US President Donald Trump’s lawyers and supporters have recently been mounting criticism of special counsel Robert Mueller and the investigation he is leading into the alleged collusion between the Trump team and Russia.
"As the investigation has reached deeper into Mr. Trump’s inner circle, that image of cooperation has begun to fracture," the New York Times said.
The latest salvo against Mueller emerged over the weekend after a lawyer for the Trump transition team said in a letter to Congress that Mueller’s office unlawfully obtained documents for its Russia probe from the General Services Administration. The lawyer, Kory Langhofer said the documents included thousands of emails sent and received by senior transition officials and were provided to investigators without sending a notice.
The White House sought to play down the significance of Langhofer’s letter, saying the materials were an issue for the transition team, not the West Wing.
The White House has stressed that the presidential administration continues to completely cooperate with Mueller’s office, but the recent attacks against the special counsel have fueled concerns among Democrats that Trump may be preparing to terminate him, according to the newspaper.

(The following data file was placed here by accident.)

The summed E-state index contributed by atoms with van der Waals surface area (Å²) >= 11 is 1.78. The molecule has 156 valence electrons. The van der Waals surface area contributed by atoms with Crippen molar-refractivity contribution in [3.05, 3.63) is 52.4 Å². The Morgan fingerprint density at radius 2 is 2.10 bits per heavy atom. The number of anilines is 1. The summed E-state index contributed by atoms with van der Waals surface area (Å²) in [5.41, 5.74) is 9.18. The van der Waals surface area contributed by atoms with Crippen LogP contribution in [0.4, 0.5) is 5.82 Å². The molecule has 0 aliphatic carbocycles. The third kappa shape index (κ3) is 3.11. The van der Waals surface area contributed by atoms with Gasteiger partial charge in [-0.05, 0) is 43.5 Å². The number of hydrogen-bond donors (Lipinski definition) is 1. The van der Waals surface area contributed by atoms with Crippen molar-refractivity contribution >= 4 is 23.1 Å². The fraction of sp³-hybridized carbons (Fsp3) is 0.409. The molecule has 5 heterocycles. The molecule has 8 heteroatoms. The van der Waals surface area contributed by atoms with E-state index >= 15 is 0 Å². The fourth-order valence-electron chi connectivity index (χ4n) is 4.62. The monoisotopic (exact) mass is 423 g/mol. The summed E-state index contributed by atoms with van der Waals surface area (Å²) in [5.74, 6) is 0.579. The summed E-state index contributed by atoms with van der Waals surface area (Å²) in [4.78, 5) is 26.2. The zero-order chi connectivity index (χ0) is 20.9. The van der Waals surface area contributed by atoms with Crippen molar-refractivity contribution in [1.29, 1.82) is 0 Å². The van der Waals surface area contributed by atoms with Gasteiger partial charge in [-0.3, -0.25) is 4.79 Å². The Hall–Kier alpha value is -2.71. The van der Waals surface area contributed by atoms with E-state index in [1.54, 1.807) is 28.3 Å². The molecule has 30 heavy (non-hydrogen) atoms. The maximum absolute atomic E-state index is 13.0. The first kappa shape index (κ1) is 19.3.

On Sunday, asked whether he was planning to remove Mueller, Trump said, "No, I’m not." He also stressed that there was "no collusion whatsoever" between his team and Moscow.
Two people who have spoken to the president recently told The New York Times that Trump was "far more frustrated" with Attorney General Jeff Sessions and FBI Director Christopher Wray. "Mr. Trump has said that Mr. Wray has not moved quickly enough to rid the bureau of senior officials who were biased against Mr. Trump and had worked for James B. Comey, the director whom Mr. Trump fired in May," the newspaper said.
Mueller’s investigation was launched in May to look into evidence that Russia allegedly attempted to influence the results of the 2016 US presidential election, a claim that has been repeatedly denied both by Moscow and President Trump.
As part of the ongoing investigation, Trump’s former National Security Adviser Flynn has pleaded guilty to charges that he made false statements to the FBI about his contacts with then-Russian ambassador to the US Sergei Kislyak. Flynn is the fourth member of the Trump campaign to face charges in the ongoing Russia probe, along with former campaign manager Paul Manafort, his business associate Rick Gates and former foreign policy adviser George Papadopolous. President Trump has on more than one occasion referred to the said inquiry as a "witch hunt."